I was sitting at my office desk the other day and sensed a change had taken place. A quiet, peaceful change, both here and at home, and wondered what it could be. Then it hit me; the kids are back in school. Hallelujah.
I’m kidding, I actually like the sound of kids more than quit. So, speaking of kids; for many of them, it’s back to cheer, baseball, football, water polo, track, etc., etc… Most, if not all, sports require a balance between cardiovascular fitness and strength conditioning, with one more prevalent depending on the specific actions required. Today, I would like to touch on the strength component and how it applies to our young athletes. For practical purposes, it would appear somewhat obvious that in the majority of sports, the stronger the individual, there will be a proportional increase in athletic performance. I realize this isn’t the case in every sport, but for the majority, we can assume a consistent relationship. Also practical is the relationship between strength and injury prevention. Finishing the sports season in better shape is the goal, not recovering from injury after injury.
Something to think about, strength, which is defined as the amount of weight (force) which can be moved, is important and does have application in many areas of athletics, especially for Olympic lifters and the like, but, power is what truly separates the average athlete from the exceptional athlete. Power is defined as the ability to generate as much force as fast as possible. Power is the ability to swing a bat faster, strike a golf ball harder, run through a tackle more efficiently and explode off the starting blocks on the track field, in addition to a hundred other useful advantages. Lifting the heaviest weights possible without concern for speed is the optimum means of achieving strength, whereas, increased power output can be achieved with plyometric oriented training as well as specific isometric exercises. A nice balance between strength and power training is optimal for achieving peak performance for your young athlete. Many parents stress their concern over weight training and possibly stunting their children’s growth. Please pay careful attention: This is a myth, end of story.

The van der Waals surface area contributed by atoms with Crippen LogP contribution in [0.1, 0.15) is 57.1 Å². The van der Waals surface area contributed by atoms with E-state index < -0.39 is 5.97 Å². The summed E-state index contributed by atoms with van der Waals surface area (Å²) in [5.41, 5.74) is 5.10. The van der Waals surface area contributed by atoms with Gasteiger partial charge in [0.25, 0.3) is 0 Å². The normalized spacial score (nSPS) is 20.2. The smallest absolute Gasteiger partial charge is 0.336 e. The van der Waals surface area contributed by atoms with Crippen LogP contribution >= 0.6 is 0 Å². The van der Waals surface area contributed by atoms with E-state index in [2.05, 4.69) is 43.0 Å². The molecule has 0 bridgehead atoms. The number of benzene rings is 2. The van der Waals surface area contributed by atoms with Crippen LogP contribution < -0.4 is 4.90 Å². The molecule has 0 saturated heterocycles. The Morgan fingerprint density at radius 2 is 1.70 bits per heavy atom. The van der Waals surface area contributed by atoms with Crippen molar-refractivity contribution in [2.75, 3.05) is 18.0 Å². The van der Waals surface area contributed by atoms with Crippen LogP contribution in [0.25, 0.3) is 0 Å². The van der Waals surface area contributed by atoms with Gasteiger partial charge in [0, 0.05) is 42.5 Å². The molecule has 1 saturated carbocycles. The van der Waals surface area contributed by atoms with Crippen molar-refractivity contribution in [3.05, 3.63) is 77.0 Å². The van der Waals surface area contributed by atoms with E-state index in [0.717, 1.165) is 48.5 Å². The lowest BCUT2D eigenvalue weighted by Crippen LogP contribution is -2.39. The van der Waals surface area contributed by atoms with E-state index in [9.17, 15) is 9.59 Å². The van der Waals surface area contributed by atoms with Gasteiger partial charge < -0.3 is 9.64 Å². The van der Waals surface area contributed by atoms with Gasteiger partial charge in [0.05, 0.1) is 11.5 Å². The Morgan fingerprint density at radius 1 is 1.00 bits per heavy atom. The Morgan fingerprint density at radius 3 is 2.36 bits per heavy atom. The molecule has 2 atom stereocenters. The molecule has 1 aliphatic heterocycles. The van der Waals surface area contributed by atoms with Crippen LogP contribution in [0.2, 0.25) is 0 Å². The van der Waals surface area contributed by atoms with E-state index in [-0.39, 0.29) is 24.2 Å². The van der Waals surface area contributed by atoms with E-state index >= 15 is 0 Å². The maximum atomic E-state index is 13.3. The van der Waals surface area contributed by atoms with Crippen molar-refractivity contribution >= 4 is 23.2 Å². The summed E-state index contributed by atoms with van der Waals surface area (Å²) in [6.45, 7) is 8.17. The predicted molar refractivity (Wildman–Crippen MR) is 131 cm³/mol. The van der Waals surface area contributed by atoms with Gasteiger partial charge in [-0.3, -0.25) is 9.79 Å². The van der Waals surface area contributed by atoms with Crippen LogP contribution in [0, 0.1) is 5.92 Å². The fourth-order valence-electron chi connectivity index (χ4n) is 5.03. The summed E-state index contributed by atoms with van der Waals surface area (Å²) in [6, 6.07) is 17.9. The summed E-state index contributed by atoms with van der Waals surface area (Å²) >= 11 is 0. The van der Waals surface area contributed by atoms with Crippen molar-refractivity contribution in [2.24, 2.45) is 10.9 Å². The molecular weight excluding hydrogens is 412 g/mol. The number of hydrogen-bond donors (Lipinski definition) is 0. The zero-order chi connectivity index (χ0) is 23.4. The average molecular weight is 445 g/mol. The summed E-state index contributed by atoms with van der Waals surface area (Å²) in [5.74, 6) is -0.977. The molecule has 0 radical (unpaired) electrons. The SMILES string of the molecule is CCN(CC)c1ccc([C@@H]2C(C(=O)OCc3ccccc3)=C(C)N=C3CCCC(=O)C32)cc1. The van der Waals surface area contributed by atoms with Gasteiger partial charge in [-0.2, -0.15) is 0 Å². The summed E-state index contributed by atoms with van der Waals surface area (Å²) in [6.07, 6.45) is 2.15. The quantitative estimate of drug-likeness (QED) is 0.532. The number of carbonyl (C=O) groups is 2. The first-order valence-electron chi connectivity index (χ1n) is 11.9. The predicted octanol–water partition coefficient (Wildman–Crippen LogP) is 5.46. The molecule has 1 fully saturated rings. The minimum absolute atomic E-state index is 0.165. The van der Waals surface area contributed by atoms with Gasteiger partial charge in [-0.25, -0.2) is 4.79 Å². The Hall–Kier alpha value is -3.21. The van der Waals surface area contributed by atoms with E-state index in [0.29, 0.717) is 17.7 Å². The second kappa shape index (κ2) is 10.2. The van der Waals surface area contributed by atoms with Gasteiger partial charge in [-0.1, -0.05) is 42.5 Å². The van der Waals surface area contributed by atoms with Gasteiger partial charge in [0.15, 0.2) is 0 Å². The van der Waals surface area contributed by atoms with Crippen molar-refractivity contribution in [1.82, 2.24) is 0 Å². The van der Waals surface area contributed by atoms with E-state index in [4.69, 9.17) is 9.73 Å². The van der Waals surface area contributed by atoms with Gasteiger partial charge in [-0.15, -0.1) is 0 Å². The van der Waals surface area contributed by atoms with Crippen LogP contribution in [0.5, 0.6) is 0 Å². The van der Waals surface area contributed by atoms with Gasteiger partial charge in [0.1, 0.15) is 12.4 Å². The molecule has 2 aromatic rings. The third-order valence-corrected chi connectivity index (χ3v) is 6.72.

At OsteoStrong, we have the ability to help your young athletes develop explosive power utilizing our patented BioDensity protocol. I realize this article only skims the surface of what could be a complicated subject. That is why I would appreciate the opportunity to meet face to face with any parents and their athletes to cover the finer details of athletic performance. Hope to see you soon.
Sincerely, Dr. Derek K. Albrecht D.C.